After talking about Mahamudra, Lama Kalu said that to help us understand Mahamudra experience he would give us a brief demonstration of that state of being. Whereupon, with ‘miraculous’ mind-power, he dramatically transformed the energy in that small lecture room. Suddenly my mind went completely still and I experienced a rare state of peace and oneness beyond comprehension or expression. By Kalu Rinpoche’s immense power as a meditation master, he briefly but unforgettably shared with us a glimpse of his rare and exalted state of clear mind.
A few years later, circa 1986-7, I had another memorable experience of Kalu Rinpoche’s powerful presence. Together with my daughter, Jessica, and friends Mark and Marsha Newman, I attended a public talk by him at the San Francisco Unitarian Universalist Church, one of the city’s largest religious sanctuaries. After waiting in a long line for some time, we managed to be seated in pews near the very back of the church.
Just as Kalu Rinpoche had ‘magically’ transformed the energy in the small lecture room where I heard him describe the Mahamudra experience, the energy ambience in that entire large church was palpably transformed upon his appearance at the pulpit. My daughter Jessica, had never before experienced such a spiritually powerful presence and was deeply impressed. Afterwards, she posted a picture of Kalu Rinpoche in her room, and though she never again saw him she was emotionally affected and cried on news of Kalu’s death in May, 1989.
After seeing Kalu Rinpoche at the Unitarian Church, I saw him again when he was interviewed by Michael Toms at the New Dimensions San Francisco radio studio. On his arrival at the studio he was introduced to staff and to me (as a New Dimensions director). Whereupon he came up to each one of us and humbly introduced himself with a friendly handshake. At that gesture, I was impressed with that great yogi’s humility – like Guruji’s. Later I was inspired to observe that: “The more we know we’re no one, the more we’re seen as someone”.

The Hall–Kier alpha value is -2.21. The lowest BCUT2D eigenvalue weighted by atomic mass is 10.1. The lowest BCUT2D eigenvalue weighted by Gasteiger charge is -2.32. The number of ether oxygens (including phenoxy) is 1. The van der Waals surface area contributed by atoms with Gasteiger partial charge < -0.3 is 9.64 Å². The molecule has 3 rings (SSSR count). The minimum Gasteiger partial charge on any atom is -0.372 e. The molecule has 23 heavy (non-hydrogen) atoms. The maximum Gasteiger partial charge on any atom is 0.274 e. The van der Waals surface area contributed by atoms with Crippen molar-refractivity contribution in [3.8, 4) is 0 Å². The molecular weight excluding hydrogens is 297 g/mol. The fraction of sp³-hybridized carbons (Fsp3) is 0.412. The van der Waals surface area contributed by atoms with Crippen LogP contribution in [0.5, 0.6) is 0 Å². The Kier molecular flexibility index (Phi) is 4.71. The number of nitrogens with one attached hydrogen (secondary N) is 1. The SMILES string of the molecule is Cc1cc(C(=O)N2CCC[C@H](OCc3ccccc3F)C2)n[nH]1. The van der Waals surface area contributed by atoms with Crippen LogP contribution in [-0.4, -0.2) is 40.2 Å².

Learning to keep faith despite disillusionment. After many years of questioning, I have found a faith based life – beyond beliefs, dogmas, theologies or personalities. I was very much helped and encouraged in this process by another important and synchronistic encounter with Kalu Rinpoche, at a time of great disillusionment in my life,.
In the 1980’s after Guruji’s return to India I learned with shock that certain private behavior of a spiritual teacher (other than Guruji) with whom I had a close relationship was significantly inconsistent with his teachings and outer image. Though by this time, I knew of numerous instances in which well known spiritual teachers were credibly shown to be flawed humans, like the rest of us. But this was the first time that it happened with a teacher with whom I felt a close rapport and had spent much time. And I was emotionally upset and confused.
Whereupon, I learned that Kalu Rinpoche would be appearing for a morning talk and darshan at Kagyu Droden Kunchab a San Francisco Center dedicated to the ultimate benefit of all sentient beings, which he founded; that his Buddhist teachings would be followed by a question and answer session. I desperately wanted Kalu’s guidance about my crisis of faith. But I had to be in court that morning. So dressed in suit and tie, I came to the darshan with very limited time to spend there.
By the time that Kalu ended his talk, I had only thirty minutes left before needing to leave for court. Whereupon the translator announced that Rinpoche would now entertain questions, and virtually everyone in the room – including me – raised a hand for recognition. ‘Miraculously’ Kalu beckoned first to me to ask my question, which was:
“What is the proper attitude of a student on discovery of a teacher’s behaviors inconsistent with the teachings?”
Whereupon Lama Kalu gave an extremely wise and helpful thirty minute dissertation in response to my inquiry. As soon as he finished and began answering the next question, I was obliged to leave for court. I cannot recount details of what Kalu said, but the unforgettable essence of his answer was: